Researchers took extra care to verify CryoSat-2's data as it is a new satellite with a new instrument. In addition to the ULS data, CryoSat-2 measurements were also verified by two airborne science campaigns: flights by an aircraft operated by the Alfred Wegener Institute for Polar and Marine Research in Bremerhaven, Germany; and Operation IceBridge, a NASA mission tasked with monitoring changes in polar ice to bridge the gap in measurements between ICESat and its replacement, ICESat-2, scheduled to launch in 2016.

During the 2011 and 2012 Arctic campaigns, the IceBridge team coordinated closely with ESA's CryoVEx program to verify CryoSat-2 data. "IceBridge was used as a validation tool to understand thickness measurements from CryoSat-2," said scientist Nathan Kurtz at NASA Goddard.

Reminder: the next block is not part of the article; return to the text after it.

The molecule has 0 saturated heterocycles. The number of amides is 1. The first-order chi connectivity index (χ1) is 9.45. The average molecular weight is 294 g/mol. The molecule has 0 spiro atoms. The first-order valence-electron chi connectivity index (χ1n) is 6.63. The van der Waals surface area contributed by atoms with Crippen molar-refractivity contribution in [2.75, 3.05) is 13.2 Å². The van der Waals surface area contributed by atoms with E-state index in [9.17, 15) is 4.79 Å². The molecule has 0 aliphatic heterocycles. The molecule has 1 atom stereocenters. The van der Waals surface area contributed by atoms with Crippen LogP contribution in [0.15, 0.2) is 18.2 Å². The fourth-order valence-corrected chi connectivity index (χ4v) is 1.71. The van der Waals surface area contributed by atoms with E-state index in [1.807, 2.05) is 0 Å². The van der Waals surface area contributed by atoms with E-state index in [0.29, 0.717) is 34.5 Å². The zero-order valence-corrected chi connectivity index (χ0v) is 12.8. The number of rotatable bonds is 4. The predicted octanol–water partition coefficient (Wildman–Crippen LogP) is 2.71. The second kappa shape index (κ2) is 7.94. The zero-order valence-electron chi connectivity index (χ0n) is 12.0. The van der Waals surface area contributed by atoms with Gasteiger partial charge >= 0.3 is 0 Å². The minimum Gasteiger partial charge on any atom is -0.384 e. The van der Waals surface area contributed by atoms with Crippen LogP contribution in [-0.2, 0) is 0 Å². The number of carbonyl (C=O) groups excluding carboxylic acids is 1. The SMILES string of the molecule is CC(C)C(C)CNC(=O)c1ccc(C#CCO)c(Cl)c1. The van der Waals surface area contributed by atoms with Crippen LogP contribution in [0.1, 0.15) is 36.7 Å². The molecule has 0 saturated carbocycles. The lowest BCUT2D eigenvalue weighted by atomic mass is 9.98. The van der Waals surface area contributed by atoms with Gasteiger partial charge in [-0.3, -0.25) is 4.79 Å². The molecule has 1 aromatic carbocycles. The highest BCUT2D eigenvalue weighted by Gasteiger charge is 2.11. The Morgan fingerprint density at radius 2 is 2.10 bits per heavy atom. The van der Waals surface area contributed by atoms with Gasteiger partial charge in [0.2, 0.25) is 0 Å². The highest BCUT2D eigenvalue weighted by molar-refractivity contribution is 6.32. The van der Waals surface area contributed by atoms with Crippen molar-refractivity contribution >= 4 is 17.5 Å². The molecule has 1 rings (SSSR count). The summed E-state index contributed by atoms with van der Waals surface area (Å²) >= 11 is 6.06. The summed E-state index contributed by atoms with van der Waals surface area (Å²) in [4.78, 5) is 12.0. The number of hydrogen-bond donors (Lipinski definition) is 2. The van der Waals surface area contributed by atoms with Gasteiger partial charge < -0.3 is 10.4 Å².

The Road Ahead
After months of work, researchers had assembled a multi-year dataset that they could compare to sea ice volume predictions from the Pan-Arctic Ice-Ocean Modeling and Assimilation System (PIOMAS).

Because of the short time span of previous satellite studies, researchers have used models like PIOMAS to simulate changes in sea ice volume. The study's observations show a larger autumn ice volume decrease than predicted, while changes in the winter are smaller than in the model simulation. "It's important to know because changes in volume indicate changes in heat exchange between the ice, ocean and atmosphere," said Kurtz.